Guatemala City — Central America is seeking to attract and facilitate the work of digital nomads through the creation of co-working spaces, improved Internet connectivity and allowing such a lifestyle, and Guatemala, specifically the city of Antigua, has not gone unnoticed by digital nomads.
However, the picturesque, colonial-era town still has many challenges to overcome to attract more of them, while Latin Americans seeking to become digital nomads also need to step up to the challenge, according to Soraya Koivisto Rodriguez, the founder of Viajeras Nómadas Digitales, a community that trains people to become digital nomads.
According to data compiled by Viajeras Nómadas Digitales, 90% of its students are women who are looking to redesign their career goals in a more global way, while some of them are professionals who have had an extensive career in traditional corporate jobs and felt trapped in an automated routine and are eager to experience another lifestyle without disassociating their career goals and travel plans.
In the case of Latin American men, many are looking to start from scratch with a first remote job in the technology sector, according to the data compiled.
“Currently, we digital nomads come from different countries regardless of age, gender or career path. So you don’t have to feel limited to follow a model, as digital nomadism is a lifestyle that is accompanied by a way of seeing opportunities without geographical barriers,” Koivisto Rodriguez told Bloomberg Línea.
In addition, many countries are preparing and adapting to digital nomads by developing new migratory policies to attract them, said the Guatemalan.
Luis Betancourt, part-time digital nomad, a digital marketing consultant and lecturer told Bloomberg Línea that many countries are enabling special types of visas for digital nomads, which demonstrates not only its viability as a way of working, but its importance.
More than just a lifestyle
According to figures from ABrotherAbroad, there are currently around 35 million digital nomads in the world, 76% of whom are European, while only 10% are Hispanic Latin Americans.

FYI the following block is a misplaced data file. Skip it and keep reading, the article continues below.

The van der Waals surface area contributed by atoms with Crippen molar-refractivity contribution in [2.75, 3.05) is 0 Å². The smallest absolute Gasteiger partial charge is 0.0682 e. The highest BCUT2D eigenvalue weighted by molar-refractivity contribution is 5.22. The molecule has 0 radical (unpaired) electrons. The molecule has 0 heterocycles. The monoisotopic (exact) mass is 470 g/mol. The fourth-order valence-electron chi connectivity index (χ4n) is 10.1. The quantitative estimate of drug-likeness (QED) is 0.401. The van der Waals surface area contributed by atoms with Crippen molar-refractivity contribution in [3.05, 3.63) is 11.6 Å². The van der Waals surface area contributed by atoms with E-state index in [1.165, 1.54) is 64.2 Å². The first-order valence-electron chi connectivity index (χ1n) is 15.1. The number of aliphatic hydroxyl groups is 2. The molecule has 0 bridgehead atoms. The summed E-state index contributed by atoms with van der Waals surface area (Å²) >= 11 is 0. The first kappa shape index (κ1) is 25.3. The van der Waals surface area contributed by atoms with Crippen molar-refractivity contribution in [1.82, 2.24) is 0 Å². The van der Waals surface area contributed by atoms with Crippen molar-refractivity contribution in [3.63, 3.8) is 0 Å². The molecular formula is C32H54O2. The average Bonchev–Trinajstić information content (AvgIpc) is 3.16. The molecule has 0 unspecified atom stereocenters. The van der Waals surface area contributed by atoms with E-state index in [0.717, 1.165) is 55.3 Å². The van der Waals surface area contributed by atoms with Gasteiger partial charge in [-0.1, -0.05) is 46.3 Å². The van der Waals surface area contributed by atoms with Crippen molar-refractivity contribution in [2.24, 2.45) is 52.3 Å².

“Digital nomadism is becoming more diverse than ever, as it is now not about a type of passport, but about readiness to meet a digital demand. More and more Latin Americans are joining this lifestyle, and with the talent that exists in the region the potential will strengthen and continue to grow in the coming years,” Koivisto Rodriguez explains.
On the other hand, Lorena Bin de Gálvez, a marketing consultant specialized in neuroscience and neuromarketing, told Bloomberg Línea that the digital nomad trend began more than 10 years ago, thanks to the opening and availability of access to remote work, and freelance platforms that allow flexible schedules.
Bin de Gálvez detailed some factors needed to facilitate the conditions required by digital nomads:
- Ensuring high-speed internet connectivity.
- Security, since digital nomads enjoy leisure spaces, connection and meeting people from their tribe or place.
- Contract schemes and attractive prices for accommodation, such as Airbnb stays of between 3 and 4 months on average.
The digital nomad rankings
The Digital Nomad Index 2021, drawn up by British technology company CircleLoop, ranks 85 countries according to the facilities they provide to facilitate the presence and work of digital nomads.